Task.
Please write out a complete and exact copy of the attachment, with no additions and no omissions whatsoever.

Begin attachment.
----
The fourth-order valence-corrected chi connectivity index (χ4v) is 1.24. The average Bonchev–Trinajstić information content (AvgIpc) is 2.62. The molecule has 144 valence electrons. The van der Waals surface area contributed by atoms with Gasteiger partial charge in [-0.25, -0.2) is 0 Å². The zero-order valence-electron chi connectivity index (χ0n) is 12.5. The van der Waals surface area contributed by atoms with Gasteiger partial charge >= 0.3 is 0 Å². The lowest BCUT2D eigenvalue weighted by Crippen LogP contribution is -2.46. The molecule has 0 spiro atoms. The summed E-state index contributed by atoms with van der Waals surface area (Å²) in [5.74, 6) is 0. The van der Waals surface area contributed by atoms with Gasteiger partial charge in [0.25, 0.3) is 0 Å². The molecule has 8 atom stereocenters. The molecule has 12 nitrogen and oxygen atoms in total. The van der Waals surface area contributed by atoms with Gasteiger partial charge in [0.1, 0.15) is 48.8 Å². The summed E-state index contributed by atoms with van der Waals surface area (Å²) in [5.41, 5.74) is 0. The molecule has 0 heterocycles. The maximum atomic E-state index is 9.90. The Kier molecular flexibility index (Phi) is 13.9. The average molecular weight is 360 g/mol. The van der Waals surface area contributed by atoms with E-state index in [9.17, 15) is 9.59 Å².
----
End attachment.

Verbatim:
The fourth-order valence-corrected chi connectivity index (χ4v) is 1.24. The average Bonchev–Trinajstić information content (AvgIpc) is 2.62. The molecule has 144 valence electrons. The van der Waals surface area contributed by atoms with Gasteiger partial charge in [-0.25, -0.2) is 0 Å². The zero-order valence-electron chi connectivity index (χ0n) is 12.5. The van der Waals surface area contributed by atoms with Gasteiger partial charge >= 0.3 is 0 Å². The lowest BCUT2D eigenvalue weighted by Crippen LogP contribution is -2.46. The molecule has 0 spiro atoms. The summed E-state index contributed by atoms with van der Waals surface area (Å²) in [5.74, 6) is 0. The van der Waals surface area contributed by atoms with Gasteiger partial charge in [0.25, 0.3) is 0 Å². The molecule has 8 atom stereocenters. The molecule has 12 nitrogen and oxygen atoms in total. The van der Waals surface area contributed by atoms with Gasteiger partial charge in [0.1, 0.15) is 48.8 Å². The summed E-state index contributed by atoms with van der Waals surface area (Å²) in [5.41, 5.74) is 0. The molecule has 0 heterocycles. The maximum atomic E-state index is 9.90. The Kier molecular flexibility index (Phi) is 13.9. The average molecular weight is 360 g/mol. The van der Waals surface area contributed by atoms with E-state index in [9.17, 15) is 9.59 Å².